We received the sad news this week that Rabbi Herbert Rose died in Florida. Rabbi Rose came on the scene in Boulder just as it was emerging as a serious Jewish community in its own right; and, in fact, Rabbi Rose played a major role in that emergence.
Through certainly not a Reb Zalman type or someone who fit the probably inaccurate stereotypes of Boulder, Rabbi Rose brought a certain intellectual heft and iconoclastic Reform background to his position at Har HaShem. For one thing, he was an unabashed Zionist, hardly a point of notice today, but a generation ago his love of the Hebrew language, his out-in-front advocacy for Israel and his knowledge of the history of the Zionist movement stood out in Reform circles.
For another thing, Rabbi Rose was not afraid of Jewish ritual — now, a fairly standard characteristic of Reform temples, but 30 years ago an eye-opener.
He came to Har HaShem with considerable rabbinic and intellectual experience already under his belt and served as a draw in this university town for people looking for someone who could speak intelligently about Jewish life and Jewish thought.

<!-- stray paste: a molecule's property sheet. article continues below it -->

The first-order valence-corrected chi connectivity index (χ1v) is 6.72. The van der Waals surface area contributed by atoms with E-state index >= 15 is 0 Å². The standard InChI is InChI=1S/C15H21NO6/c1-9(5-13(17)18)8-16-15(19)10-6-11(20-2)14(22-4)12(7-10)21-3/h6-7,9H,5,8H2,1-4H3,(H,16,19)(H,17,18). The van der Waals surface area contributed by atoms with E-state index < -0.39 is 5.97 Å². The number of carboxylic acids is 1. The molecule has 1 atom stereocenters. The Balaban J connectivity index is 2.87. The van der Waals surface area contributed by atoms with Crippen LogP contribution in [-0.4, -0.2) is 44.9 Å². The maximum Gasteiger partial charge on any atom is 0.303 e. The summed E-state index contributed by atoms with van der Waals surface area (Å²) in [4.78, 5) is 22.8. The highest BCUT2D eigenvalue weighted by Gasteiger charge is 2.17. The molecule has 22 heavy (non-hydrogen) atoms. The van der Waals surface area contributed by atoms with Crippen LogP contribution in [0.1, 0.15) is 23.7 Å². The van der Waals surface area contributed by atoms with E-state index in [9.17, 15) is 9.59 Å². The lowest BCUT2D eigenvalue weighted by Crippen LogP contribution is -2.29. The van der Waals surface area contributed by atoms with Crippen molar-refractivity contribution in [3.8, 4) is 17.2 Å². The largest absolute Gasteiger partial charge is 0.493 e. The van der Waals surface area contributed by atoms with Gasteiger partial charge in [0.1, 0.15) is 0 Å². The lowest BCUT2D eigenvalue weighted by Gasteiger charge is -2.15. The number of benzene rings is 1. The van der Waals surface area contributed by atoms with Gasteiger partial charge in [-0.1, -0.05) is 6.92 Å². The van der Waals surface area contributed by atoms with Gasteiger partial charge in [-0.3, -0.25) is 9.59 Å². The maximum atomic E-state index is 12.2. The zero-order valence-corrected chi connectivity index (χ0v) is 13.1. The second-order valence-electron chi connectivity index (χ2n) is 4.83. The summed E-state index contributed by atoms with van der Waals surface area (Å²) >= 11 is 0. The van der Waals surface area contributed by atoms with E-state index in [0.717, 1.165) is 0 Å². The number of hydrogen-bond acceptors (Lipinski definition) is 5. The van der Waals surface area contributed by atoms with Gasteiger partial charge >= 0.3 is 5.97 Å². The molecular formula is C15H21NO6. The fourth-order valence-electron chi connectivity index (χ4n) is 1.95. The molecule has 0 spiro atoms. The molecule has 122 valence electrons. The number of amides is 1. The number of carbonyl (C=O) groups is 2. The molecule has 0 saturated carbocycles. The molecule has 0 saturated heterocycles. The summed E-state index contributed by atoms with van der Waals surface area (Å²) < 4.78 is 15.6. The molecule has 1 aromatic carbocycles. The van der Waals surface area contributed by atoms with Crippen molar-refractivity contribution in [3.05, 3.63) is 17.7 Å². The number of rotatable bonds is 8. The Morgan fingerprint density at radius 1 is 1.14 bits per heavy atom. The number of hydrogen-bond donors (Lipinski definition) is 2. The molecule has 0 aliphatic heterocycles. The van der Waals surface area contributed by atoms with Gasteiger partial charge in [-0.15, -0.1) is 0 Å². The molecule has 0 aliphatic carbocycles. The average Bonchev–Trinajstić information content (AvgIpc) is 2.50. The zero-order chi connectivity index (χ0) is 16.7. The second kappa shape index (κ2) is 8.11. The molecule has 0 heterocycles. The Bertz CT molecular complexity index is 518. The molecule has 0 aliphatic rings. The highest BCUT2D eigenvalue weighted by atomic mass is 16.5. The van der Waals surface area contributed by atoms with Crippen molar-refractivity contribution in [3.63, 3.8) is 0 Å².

He also understood the importance of bridging what was once the chasm between Boulder and Denver Jewry. He knew that even as Boulder Jewry was “its own animal,” Boulder could flourish if it were less isolated from Denver. By his presence at many events in Denver, Rabbi Rose let it be known that the two Jewish communities were part of a larger whole — again, a contribution not readily grasped now precisely because it is taken for granted.
Active in interfaith relations, active in outreach to the “unchurched” (as the Reform movement called it then), Rabbi Rose left his mark — hardly least, on his lovely family, including his daughter Eve, who was a very able IJN intern. To his family, and in consideration of his memory, his engaging intellect and his well meaning and ever present ahavas Yisrael, we extend our condolences over this difficult and irreplaceable loss.
Copyright © 2013 by the Intermountain Jewish News